Since the first scenes of episode one, Netflix’s Stranger Things has paid homage to Dungeons & Dragons. They do everything from showing the kids with their minis and dice in the basement to naming villains after creatures straight out of the Monster Manual.
Volume 4 has brought that homage to new heights: not only did the kids play D&D, but they kind of looked cool doing it. (The introduction of fan favorite Eddie certainly helped.)
Even if they ran to their social media to complain about how the Hellfire Club wasn’t playing RAW for 1e, I doubt any fan of the game could disagree with what Eddie, the DM, says after that thrilling Nat 20: “This is why we play.”
Other fans didn’t understand half the terms I just used but were intrigued by the concept of this game. If that applies to you, welcome!
In the interest of making my favorite pastime more welcoming (cough, getting more people to play with), I present a D&D crash course: how to get started without spending too much or getting overwhelmed.
Dungeons & Dragons is unquestionably the most famous tabletop roleplaying game (TTRPG). While the Stranger Things crew would’ve been playing either the original game (first edition or 1e) or Advanced Dungeons and Dragons (2e), most newcomers to the game since 2014 are playing the fifth edition (5e).
This is good news! D&D 5e is more accessible and newbie-friendly than previous versions and there are tons of online resources to play.
D&D is designed to create fantasy worlds and stories—think Lord of the Rings for a traditional game. It’s pretty easy to use for any fantasy genre, though. I’ve played games with themes like horror, post-apocalypse, political intrigue and more.
One player becomes the Dungeon Master (DM). Now holding this ominous title, the DM creates a setting for the story or gets familiar with a setting from one of the various pre-written adventures available.
The DM has the heaviest workload as they play any and all side characters, monsters and villains, keep the story rolling along, and make the final call on rule disagreements.
The rest of the group makes Player Characters (PCs). Their job is to play the protagonists. Typically they’ll solve some kind of mystery and defeat some bad guys, though the story can really be anything the group wants. We’ll get more into Player Characters in a moment.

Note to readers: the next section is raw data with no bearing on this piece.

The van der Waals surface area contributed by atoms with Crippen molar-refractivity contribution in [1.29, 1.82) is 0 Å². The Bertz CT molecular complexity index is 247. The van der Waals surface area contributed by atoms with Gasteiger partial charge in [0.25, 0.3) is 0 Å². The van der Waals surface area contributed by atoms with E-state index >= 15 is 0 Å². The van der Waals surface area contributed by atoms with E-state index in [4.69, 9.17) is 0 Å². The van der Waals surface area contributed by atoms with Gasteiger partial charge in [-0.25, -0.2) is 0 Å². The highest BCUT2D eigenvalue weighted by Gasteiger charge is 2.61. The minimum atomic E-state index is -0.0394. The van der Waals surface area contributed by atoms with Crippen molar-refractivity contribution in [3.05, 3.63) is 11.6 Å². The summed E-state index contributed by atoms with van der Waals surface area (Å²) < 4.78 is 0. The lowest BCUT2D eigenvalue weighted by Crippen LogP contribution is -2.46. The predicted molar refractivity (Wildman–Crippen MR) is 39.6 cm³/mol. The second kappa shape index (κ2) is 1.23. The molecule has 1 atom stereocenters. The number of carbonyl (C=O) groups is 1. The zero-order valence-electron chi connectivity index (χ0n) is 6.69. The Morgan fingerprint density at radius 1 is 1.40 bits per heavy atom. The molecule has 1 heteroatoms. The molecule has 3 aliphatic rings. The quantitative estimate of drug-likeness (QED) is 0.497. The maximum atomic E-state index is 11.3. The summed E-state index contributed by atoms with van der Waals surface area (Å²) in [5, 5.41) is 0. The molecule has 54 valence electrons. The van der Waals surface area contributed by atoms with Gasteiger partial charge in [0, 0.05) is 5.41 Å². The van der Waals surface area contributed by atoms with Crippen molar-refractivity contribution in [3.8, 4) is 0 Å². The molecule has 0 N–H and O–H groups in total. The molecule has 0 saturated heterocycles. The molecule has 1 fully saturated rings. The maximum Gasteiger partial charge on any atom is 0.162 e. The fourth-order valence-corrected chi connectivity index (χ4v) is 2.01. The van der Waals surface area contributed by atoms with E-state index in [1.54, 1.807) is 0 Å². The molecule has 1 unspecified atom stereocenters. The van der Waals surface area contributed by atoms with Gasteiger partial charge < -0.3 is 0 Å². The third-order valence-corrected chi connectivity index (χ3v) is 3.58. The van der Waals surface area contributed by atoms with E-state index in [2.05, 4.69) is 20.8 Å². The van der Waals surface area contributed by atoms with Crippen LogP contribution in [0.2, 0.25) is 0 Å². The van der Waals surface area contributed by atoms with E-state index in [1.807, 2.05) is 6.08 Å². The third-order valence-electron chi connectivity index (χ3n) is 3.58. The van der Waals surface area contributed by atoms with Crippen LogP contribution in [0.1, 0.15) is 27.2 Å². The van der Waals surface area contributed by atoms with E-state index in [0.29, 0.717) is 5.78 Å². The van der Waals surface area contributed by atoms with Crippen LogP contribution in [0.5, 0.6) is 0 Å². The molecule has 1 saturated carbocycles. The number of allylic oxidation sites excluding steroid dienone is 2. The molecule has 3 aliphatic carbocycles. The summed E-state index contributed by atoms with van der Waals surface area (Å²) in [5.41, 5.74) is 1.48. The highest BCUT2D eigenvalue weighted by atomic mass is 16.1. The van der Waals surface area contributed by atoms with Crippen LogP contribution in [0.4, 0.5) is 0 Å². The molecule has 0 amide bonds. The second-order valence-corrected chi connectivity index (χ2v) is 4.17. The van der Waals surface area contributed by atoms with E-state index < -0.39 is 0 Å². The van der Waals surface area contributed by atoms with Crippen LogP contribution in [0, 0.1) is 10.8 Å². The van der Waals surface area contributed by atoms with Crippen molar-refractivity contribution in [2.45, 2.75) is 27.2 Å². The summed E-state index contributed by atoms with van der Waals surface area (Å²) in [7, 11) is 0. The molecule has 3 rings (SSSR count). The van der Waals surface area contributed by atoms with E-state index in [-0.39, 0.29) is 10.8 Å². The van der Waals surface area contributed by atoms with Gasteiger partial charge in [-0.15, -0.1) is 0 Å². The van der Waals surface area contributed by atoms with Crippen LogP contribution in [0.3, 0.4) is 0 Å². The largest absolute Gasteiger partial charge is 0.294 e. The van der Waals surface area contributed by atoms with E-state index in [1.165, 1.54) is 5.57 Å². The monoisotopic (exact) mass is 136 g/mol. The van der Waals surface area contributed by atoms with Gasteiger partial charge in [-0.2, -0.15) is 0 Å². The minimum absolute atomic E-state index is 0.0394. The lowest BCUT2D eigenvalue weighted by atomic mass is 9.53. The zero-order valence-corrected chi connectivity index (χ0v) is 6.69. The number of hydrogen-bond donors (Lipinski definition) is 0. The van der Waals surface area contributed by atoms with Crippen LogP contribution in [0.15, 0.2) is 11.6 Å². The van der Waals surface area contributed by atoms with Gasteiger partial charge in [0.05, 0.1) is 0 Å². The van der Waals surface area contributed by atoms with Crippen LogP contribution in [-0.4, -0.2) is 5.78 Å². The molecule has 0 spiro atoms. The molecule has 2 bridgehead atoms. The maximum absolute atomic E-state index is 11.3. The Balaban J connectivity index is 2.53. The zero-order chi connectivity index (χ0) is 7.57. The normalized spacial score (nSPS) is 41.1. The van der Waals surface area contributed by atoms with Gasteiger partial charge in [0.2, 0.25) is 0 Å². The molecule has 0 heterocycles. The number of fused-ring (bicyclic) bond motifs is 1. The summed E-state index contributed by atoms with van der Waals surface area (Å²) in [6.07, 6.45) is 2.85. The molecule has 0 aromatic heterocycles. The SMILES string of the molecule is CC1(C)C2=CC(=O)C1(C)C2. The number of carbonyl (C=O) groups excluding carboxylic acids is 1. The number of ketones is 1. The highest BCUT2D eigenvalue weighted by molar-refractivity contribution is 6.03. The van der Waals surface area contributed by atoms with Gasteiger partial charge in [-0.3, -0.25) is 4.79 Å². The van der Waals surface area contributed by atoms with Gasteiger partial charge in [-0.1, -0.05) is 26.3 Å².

Together, the DM and PCs work together to create a story by speaking and acting as their characters and resolving the consequences of each choice.
Before I jump into the more complicated stuff, I’d like to put my stamp of approval on online resources, especially DNDBeyond.
This site takes out all of the annoying math parts of setting up your D&D game. All you have to do is choose the options you want for your character and it spits out a character sheet you can use online or print out. There’s even a tutorial version to take you through the steps. Some players prefer to do the calculations by hand but, especially for new players, you’ll get to start playing much more quickly this way.
Everything you’ll need to start out is available for free and then you can purchase more player options and books as you want them.
If you are willing to spend a little money, check out Hunt for the Thessalhydra, a pre-written adventure based on the game Mike Wheeler was DMing for the group at the beginning of Stranger Things Volume One. Your players choices will still affect the story, but this may be the closest thing you can get to playing along with the characters.
[Editor’s Note: I do not recommend the Stranger Things themed D&D Starter Set. It’s awful. The standard 5e Starter Set, however, is one of the best RPG starter sets on the market]
The final main component is the dice, which add an element of randomness to the story which can really make things exciting. A standard set—known as a “polyhedral set”—includes a D20, a D12, a D10, a D8, a D6 and a D4. A “D20” is a die with 20 sides. A “D10” is one with 10 sides, and so on.
The D2 is used most frequently. It’s rolled to determine whether or not a character completes an action; for example, jumping over a ravine. If it’s a short distance, an eight or nine on the die might cut it. If it’s farther, a 15 could be the minimum to make the leap.